If your CA is configured with SHA1 hash algorithm, you can upgrade the algorithm with this instruction. What you should basically do is to run Certutil command and then restart the certificate service.

Now having the certificate template ready, we can go ahead and prepare the CSR for the certificate request. There two options to generate CSR for NSX-T. First one is to use CSR Generator from NSX-T Manager WebUI which is the easier option but since it does not support SAN properties will have some issue with Chrome browser. The second option is to create a .cnf file manually and create the CSR with use of OpnSSL. We decided to go with the second option.

Below is the template for creating the .cnf file. Use this template and change the values based on your environment. One thing that is important is to use FQDN for commanName and DNS.1 keys. Because we are using a VIP for NSX-T Management cluster, we used VIP’s FQDN for this .cnf file. Copy paste below test into a notepad, modify the values and save it with .cnf extension.

[ req ]
default_bits = 2048
distinguished_name = req_distinguished_name
req_extensions = req_ext
prompt = no
[ req_distinguished_name ]
countryName = COUNTRY-INIT
stateOrProvinceName = STATE
localityName = STATE-INIT
organizationName = NSX
commonName = VIP-FQDN
[ req_ext ]
subjectAltName = @alt_names
[alt_names]
DNS.1 = VIP-FQDN

To generate a CSR from this .cnf file we should use OpenSSL. Use the following execution command to generate CSR and private key from .cns file. Because we named .cnf file as nsxt-vip.cnf , we ran the command as below.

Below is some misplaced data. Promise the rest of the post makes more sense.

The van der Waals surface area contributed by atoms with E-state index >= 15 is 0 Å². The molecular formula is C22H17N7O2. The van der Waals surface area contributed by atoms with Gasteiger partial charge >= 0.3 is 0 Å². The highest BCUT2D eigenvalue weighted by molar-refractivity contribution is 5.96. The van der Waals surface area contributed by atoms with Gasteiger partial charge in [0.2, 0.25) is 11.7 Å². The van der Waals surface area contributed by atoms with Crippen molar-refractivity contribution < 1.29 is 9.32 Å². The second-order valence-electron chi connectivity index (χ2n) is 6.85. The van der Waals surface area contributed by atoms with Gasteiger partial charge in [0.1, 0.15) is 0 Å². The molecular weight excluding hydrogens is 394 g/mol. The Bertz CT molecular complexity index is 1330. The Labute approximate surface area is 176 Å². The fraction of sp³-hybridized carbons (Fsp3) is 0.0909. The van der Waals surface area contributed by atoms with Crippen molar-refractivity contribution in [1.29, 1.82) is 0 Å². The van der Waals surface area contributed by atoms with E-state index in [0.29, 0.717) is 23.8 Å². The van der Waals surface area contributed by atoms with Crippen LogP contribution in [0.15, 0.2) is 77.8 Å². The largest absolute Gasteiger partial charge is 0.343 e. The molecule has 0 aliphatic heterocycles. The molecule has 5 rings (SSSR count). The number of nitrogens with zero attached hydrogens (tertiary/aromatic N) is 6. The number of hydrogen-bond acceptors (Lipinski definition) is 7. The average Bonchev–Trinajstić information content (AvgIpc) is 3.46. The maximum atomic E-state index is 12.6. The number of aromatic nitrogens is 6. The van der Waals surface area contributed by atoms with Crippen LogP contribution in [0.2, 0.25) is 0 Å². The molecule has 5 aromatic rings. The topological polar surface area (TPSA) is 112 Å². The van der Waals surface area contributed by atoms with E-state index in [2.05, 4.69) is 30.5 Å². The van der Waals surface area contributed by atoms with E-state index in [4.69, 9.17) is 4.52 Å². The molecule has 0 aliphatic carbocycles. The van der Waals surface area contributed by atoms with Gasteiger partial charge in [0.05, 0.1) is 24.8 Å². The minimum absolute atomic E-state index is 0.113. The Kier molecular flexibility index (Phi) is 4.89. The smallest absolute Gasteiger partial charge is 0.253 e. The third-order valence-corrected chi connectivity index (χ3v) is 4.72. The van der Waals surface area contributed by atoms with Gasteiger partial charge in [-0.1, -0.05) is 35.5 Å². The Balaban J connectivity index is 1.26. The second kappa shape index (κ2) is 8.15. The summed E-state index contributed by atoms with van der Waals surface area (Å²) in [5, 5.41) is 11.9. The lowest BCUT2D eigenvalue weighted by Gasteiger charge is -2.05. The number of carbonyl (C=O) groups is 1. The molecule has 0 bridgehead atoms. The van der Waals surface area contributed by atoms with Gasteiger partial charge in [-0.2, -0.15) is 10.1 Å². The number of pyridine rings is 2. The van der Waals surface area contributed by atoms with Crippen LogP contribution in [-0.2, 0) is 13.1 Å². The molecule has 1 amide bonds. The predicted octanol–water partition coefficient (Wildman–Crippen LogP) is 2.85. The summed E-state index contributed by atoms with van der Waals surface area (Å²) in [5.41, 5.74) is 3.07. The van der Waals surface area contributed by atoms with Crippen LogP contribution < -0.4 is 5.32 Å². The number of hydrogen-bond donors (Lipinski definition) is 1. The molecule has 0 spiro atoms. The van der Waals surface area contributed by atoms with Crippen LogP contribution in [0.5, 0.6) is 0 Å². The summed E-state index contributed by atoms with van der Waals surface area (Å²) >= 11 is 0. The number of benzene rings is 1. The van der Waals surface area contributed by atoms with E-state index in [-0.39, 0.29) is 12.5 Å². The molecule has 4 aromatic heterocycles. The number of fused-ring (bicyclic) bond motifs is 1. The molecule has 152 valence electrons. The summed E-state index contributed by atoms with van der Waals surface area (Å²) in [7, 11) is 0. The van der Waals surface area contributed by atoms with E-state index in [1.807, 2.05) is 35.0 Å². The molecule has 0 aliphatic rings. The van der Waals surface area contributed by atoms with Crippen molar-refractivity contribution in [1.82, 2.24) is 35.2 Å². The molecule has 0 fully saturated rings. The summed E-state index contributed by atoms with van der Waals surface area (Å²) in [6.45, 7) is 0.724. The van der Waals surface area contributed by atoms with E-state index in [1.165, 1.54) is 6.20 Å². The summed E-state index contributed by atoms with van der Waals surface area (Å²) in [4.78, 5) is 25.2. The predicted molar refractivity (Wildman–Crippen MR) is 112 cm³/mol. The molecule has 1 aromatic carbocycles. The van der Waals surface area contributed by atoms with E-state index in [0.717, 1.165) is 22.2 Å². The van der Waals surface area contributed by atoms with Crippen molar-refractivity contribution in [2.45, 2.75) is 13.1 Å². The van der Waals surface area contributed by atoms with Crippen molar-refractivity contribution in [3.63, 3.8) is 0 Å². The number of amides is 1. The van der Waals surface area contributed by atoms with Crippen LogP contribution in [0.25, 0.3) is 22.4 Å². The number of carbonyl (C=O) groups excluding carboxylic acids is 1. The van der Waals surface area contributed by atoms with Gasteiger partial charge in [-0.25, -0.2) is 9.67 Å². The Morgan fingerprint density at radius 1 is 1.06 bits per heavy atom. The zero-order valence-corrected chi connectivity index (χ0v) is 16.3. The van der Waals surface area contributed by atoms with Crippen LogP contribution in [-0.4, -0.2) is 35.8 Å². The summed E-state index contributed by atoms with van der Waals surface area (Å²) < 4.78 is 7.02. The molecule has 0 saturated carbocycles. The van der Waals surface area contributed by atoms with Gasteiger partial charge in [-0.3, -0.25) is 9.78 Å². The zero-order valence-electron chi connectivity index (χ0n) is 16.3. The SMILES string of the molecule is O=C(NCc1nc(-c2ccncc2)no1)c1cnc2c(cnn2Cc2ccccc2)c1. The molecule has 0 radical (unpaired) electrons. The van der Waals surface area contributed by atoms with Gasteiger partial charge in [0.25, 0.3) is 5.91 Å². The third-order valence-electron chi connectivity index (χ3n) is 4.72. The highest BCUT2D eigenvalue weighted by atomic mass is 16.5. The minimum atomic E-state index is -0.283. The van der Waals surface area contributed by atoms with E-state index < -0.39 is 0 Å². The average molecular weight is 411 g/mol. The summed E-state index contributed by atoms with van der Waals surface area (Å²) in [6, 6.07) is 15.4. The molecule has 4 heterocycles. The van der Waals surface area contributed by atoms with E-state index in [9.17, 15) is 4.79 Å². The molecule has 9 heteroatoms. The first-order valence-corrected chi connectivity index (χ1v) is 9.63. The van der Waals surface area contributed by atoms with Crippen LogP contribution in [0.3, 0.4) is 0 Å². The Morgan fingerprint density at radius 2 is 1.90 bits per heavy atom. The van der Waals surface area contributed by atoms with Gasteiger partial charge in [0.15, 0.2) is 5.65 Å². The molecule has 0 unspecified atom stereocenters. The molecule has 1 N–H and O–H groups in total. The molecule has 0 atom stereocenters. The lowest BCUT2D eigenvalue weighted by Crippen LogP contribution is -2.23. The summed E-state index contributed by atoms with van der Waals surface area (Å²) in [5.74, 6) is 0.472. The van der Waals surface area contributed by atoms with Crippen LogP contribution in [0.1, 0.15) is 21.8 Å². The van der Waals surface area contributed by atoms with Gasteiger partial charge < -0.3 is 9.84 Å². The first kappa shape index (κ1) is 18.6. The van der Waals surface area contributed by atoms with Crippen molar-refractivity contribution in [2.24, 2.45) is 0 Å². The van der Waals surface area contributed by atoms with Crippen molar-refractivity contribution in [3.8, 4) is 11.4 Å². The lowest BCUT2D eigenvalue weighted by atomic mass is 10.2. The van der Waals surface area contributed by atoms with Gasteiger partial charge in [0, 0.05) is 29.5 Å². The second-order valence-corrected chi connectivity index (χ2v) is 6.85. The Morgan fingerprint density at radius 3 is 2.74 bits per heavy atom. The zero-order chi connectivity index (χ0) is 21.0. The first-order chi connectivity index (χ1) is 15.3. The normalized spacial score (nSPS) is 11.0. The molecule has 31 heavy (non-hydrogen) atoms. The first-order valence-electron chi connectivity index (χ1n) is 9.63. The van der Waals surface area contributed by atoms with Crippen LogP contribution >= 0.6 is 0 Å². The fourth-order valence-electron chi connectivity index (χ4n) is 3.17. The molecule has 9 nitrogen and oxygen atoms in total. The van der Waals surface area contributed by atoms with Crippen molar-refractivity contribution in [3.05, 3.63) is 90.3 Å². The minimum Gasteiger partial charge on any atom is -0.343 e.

openssl req -nodes -newkey rsa:2048 -keyout nsxt-vip.key -config nsxt-vip.cnf -out nsxt-vip.csr

After running OpenSSL command, two file should be generated. One CSR which will be used to submit the request to CA and corresponding private key(*.key) that we use when importing the certificate into NSX-T WebUI.

To submit the certificate request, open browser and point to Web Enrollment page of your CA. First Log-in and then choose Request a certificate from the first page.

On the next page choose “advanced certificate request”

On the next page copy paste the content of CSR file and choose the right certificate template that has been created previously.

Submit the request and after it issued, download certificate chain based on Base 64 encoded version.

It is really important to download the whole certificate chain because you need it when importing the certificate in NSX-T WebUI. After downloading certificate chain open .p7b file and check if all the certificate are in place.

We should export both certificates with Base-64 encoded X.509 now. Select each certificate one-by-one, right click, choose All Tasks and then Export. As it mentioned make sure to select Base-64 encoded X.509(.CER) as export format.

So after all this effort, we are done with certificate preparation and request. In Part 2, we are going to verify, replace and test the generated certificates.